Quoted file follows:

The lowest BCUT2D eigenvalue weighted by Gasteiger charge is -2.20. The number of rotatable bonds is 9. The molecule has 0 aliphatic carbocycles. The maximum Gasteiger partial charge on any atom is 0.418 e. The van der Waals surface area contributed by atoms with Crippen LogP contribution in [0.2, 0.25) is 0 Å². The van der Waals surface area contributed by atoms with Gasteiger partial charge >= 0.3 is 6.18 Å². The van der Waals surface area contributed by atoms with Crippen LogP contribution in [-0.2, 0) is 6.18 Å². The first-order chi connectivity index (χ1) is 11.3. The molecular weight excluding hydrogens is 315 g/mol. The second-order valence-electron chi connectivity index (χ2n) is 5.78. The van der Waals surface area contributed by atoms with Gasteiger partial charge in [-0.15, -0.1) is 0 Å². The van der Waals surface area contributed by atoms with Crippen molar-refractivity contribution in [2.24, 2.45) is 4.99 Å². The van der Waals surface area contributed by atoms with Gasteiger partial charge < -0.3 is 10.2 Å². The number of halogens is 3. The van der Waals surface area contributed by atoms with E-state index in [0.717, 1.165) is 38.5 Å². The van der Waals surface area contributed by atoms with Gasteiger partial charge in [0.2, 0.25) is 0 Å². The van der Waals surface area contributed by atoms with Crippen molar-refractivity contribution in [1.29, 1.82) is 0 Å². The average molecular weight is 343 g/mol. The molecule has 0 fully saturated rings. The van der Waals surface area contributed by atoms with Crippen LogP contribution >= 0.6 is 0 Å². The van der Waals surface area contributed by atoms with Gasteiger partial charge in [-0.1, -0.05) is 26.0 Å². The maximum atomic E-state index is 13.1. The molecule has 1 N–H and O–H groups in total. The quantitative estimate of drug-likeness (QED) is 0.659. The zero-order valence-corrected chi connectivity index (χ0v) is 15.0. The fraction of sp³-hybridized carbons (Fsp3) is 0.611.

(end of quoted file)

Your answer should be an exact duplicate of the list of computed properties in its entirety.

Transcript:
The lowest BCUT2D eigenvalue weighted by Gasteiger charge is -2.20. The number of rotatable bonds is 9. The molecule has 0 aliphatic carbocycles. The maximum Gasteiger partial charge on any atom is 0.418 e. The van der Waals surface area contributed by atoms with Crippen LogP contribution in [0.2, 0.25) is 0 Å². The van der Waals surface area contributed by atoms with Gasteiger partial charge >= 0.3 is 6.18 Å². The van der Waals surface area contributed by atoms with Crippen LogP contribution in [-0.2, 0) is 6.18 Å². The first-order chi connectivity index (χ1) is 11.3. The molecular weight excluding hydrogens is 315 g/mol. The second-order valence-electron chi connectivity index (χ2n) is 5.78. The van der Waals surface area contributed by atoms with Gasteiger partial charge in [-0.15, -0.1) is 0 Å². The van der Waals surface area contributed by atoms with Crippen molar-refractivity contribution in [2.24, 2.45) is 4.99 Å². The van der Waals surface area contributed by atoms with Gasteiger partial charge < -0.3 is 10.2 Å². The number of halogens is 3. The van der Waals surface area contributed by atoms with E-state index in [0.717, 1.165) is 38.5 Å². The van der Waals surface area contributed by atoms with Gasteiger partial charge in [0.2, 0.25) is 0 Å². The van der Waals surface area contributed by atoms with Crippen molar-refractivity contribution in [1.29, 1.82) is 0 Å². The average molecular weight is 343 g/mol. The molecule has 0 fully saturated rings. The van der Waals surface area contributed by atoms with Crippen LogP contribution >= 0.6 is 0 Å². The van der Waals surface area contributed by atoms with Gasteiger partial charge in [-0.1, -0.05) is 26.0 Å². The maximum atomic E-state index is 13.1. The molecule has 1 N–H and O–H groups in total. The quantitative estimate of drug-likeness (QED) is 0.659. The zero-order valence-corrected chi connectivity index (χ0v) is 15.0. The fraction of sp³-hybridized carbons (Fsp3) is 0.611.